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Humidors

Michael Frank
From the Print Edition:
bundle of cigars, Winter 92/93

A good humidor is more than just a box. Like a cigar, a well-built humidor enhances many experiences, rewards its owner with keen and lasting memories, and provides him with many pleasures. But a poorly crafted humidor resembles nothing more than a box because at best it serves as a way station for cigars as they travel from the tobacco store to the smoker's mouth. Worse yet, a box alone will do little to protect cigars from drying out.

Cigars are not like, say, your old vinyl LP's--you cannot toss a cigar in a wine crate and then light up your favorite smoke as easily as you can spin an old, monaural Nat "King" Cole album on a turntable. Cigars are a natural, agricultural product, and will smoke poorly or wonderfully, depending upon their care. Unfortunately then, some amount of sweat and cash must be spent to correctly preserve cigars.

Ideally, a humidor should maintain a cigar at its peak of "smokability." This isn't simple, because a humidor should re-create the tropical or semitropical environment in which most cigar tobacco is grown. Makeshift tropical environments--like a steamy bathroom or a zippered plastic bag with a moist paper towel--don't work reliably.

A cigar is composed of multiple layers of tobacco. In an inconsistently humid environment such as a shower stall, the outside of the cigar will dry once the mist is cut off, but the inside of the cigar will still be damp; the inside "bunch" of tobacco will swell but the wrapper will contract and split open, destroying your investment.

The most crucial characteristic of a fine humidor is that it can provide a consistently tropical environment (about 68° to 70°F and 70 to 72 percent humidity). A constant humidity level will also increase your smoking pleasure; beyond providing proper burning speed, with less heat and therefore more flavor, a good humidor will not intrude upon your smoking pleasure with niggling details.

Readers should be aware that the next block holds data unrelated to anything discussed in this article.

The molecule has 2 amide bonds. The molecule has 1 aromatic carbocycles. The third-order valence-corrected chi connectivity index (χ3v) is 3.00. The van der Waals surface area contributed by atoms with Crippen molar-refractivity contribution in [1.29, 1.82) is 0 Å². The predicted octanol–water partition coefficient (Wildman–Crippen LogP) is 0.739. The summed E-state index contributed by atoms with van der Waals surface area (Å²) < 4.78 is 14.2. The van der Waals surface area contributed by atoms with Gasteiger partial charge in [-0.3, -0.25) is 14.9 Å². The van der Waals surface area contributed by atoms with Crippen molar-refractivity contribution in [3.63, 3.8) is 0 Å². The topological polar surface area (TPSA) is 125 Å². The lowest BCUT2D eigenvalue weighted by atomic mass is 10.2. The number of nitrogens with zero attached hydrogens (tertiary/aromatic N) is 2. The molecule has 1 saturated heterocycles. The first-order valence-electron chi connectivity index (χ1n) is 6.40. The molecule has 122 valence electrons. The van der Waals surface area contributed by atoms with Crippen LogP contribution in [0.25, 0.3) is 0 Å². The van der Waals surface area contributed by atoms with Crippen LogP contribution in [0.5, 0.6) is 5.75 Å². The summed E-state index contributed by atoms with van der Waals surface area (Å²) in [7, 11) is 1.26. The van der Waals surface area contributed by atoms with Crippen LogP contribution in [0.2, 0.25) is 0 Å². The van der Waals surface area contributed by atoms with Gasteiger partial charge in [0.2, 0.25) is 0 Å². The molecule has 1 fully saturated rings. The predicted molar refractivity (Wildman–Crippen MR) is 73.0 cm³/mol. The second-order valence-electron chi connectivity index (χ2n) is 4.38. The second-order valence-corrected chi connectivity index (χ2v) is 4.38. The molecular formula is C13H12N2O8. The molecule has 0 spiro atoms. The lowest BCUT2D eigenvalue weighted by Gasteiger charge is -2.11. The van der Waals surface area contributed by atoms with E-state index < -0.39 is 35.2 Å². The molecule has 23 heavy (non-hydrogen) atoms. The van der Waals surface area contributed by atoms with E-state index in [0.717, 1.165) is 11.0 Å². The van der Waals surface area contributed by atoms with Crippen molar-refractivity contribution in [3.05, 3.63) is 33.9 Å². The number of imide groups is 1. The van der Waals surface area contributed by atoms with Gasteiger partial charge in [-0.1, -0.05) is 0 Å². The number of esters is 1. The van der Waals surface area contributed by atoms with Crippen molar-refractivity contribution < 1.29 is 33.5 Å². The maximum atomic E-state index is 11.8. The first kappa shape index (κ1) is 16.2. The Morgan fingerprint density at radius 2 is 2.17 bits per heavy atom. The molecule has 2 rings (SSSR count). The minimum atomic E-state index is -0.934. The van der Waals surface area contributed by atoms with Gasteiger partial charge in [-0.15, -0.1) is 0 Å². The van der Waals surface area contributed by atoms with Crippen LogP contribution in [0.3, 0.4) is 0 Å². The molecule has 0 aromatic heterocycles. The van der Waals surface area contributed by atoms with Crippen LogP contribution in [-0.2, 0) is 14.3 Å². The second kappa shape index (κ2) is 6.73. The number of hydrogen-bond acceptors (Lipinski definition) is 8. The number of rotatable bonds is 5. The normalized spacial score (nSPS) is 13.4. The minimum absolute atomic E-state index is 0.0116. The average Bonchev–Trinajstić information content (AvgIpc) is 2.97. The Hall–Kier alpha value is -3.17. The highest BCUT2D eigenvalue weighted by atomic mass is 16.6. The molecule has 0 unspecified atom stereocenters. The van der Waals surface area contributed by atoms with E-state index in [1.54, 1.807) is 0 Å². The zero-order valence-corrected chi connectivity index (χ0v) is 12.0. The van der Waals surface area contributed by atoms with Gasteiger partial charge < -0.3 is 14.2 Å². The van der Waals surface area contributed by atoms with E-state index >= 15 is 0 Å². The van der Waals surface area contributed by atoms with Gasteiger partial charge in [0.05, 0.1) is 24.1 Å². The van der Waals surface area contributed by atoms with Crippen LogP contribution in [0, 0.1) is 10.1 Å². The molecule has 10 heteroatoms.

The components of a good humidor can be judged easily: A humidor should always be measured against its ability to provide constant humidity to its contents over a long period of time. And remember, this does not only mean how often you add water to the humidification system; it also means that 20 years from now the box lid hasn't warped and the hinges still open easily and quietly.

Starting from the inside of the box, look for details such as perfectly squared and fitted seams. You shouldn't see any glue or signs of construction, and a gap in any joint spells trouble: It provides an exit for moisture, and eventually warping will result. Cedar is the best wood for the inside of a humidor, because of its ability to enhance the aging process (allowing the various tobaccos in a cigar the chance to "marry" so that the cigar is not composed of distinct pieces of tobacco, but of subtle nuances of taste). The wood inside a humidor should be unvarnished, otherwise your cigars might very well taste like linseed oil.

The rim of the box should be constructed uniformly, with tight tolerances, so that the lid closes with the solid feel of a Mercedes-Benz car door. An inner lip, especially a lower one, will protect cigars from dry, outside air. In a box without a lock, this is all-the-more necessary, because only the weight of the lid will keep it shut tightly. A humidor lid should not close as tightly as a safe, to ensure the necessary circulation of air. Musty smells destroy cigars. The entire box should be balanced, both when left open or when closed (the last thing you want is to have your box tumble off the desk because the lid is too heavy or bounce when the unit is opened).

A perfectly constructed box is worthless if it has no means of providing humidity. At one time old apple cores were thought to do this nicely, but modern humidification systems will prove more reliable (though, as the survey below yields, some humidifiers are more "modern" than others). Most humidifiers rely on some variety of sponges, chemical compounds or even plain bottles to provide moisture. Whatever the medium, remember that prime cigar aging demands constant humidity levels; always ask your tobacconist how often a humidification system needs refilling. Usually, humidor instruction manuals call for low maintenance, but a good rule of thumb is that you shouldn't think "I could have made this myself" when examining the unit's humidification system. And it is a given that any system should look as sturdy as the box it comes with.

Other practical features, in order of importance: a tray, which provides the owner with the option of storing cigars at more than one level, so that they are exposed to varying degrees of humidity (always place parched cigars on the bottom of the box first, where they will regain humidity slowly, then move them to the top shelf); slots or wells drilled into box sides, which allow a unit to breathe while preventing separation and warping of veneer; and lid magnets, for holding cutting instruments, are occasionally added to humidors. A hygrometer, while fancy-looking, is seldom accurate even in the most expensive desktop models.


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